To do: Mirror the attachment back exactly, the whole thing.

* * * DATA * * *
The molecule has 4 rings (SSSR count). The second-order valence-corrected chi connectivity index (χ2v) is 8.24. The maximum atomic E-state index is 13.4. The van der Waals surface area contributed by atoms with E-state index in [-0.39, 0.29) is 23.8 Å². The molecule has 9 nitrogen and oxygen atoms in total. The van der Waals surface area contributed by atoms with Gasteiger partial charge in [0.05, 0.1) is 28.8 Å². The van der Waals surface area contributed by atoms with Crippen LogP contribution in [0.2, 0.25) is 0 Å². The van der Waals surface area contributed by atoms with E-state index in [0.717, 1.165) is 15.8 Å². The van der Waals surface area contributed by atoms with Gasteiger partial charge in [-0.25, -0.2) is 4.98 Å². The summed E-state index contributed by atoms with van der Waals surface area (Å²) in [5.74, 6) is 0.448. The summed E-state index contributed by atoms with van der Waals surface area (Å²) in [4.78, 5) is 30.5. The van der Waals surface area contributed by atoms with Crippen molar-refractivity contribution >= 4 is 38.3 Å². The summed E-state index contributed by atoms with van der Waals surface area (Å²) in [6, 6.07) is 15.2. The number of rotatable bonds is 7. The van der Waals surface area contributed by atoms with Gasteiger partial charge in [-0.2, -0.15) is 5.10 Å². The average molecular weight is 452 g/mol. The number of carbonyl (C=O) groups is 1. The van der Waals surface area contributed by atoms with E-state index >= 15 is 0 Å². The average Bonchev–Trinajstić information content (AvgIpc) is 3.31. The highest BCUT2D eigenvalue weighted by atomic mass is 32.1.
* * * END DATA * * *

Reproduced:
The molecule has 4 rings (SSSR count). The second-order valence-corrected chi connectivity index (χ2v) is 8.24. The maximum atomic E-state index is 13.4. The van der Waals surface area contributed by atoms with E-state index in [-0.39, 0.29) is 23.8 Å². The molecule has 9 nitrogen and oxygen atoms in total. The van der Waals surface area contributed by atoms with Gasteiger partial charge in [0.05, 0.1) is 28.8 Å². The van der Waals surface area contributed by atoms with Crippen LogP contribution in [0.2, 0.25) is 0 Å². The van der Waals surface area contributed by atoms with E-state index in [0.717, 1.165) is 15.8 Å². The van der Waals surface area contributed by atoms with Gasteiger partial charge in [-0.25, -0.2) is 4.98 Å². The summed E-state index contributed by atoms with van der Waals surface area (Å²) in [5.74, 6) is 0.448. The summed E-state index contributed by atoms with van der Waals surface area (Å²) in [4.78, 5) is 30.5. The van der Waals surface area contributed by atoms with Crippen molar-refractivity contribution >= 4 is 38.3 Å². The summed E-state index contributed by atoms with van der Waals surface area (Å²) in [6, 6.07) is 15.2. The number of rotatable bonds is 7. The van der Waals surface area contributed by atoms with Gasteiger partial charge in [-0.2, -0.15) is 5.10 Å². The average molecular weight is 452 g/mol. The number of carbonyl (C=O) groups is 1. The van der Waals surface area contributed by atoms with E-state index >= 15 is 0 Å². The average Bonchev–Trinajstić information content (AvgIpc) is 3.31. The highest BCUT2D eigenvalue weighted by atomic mass is 32.1.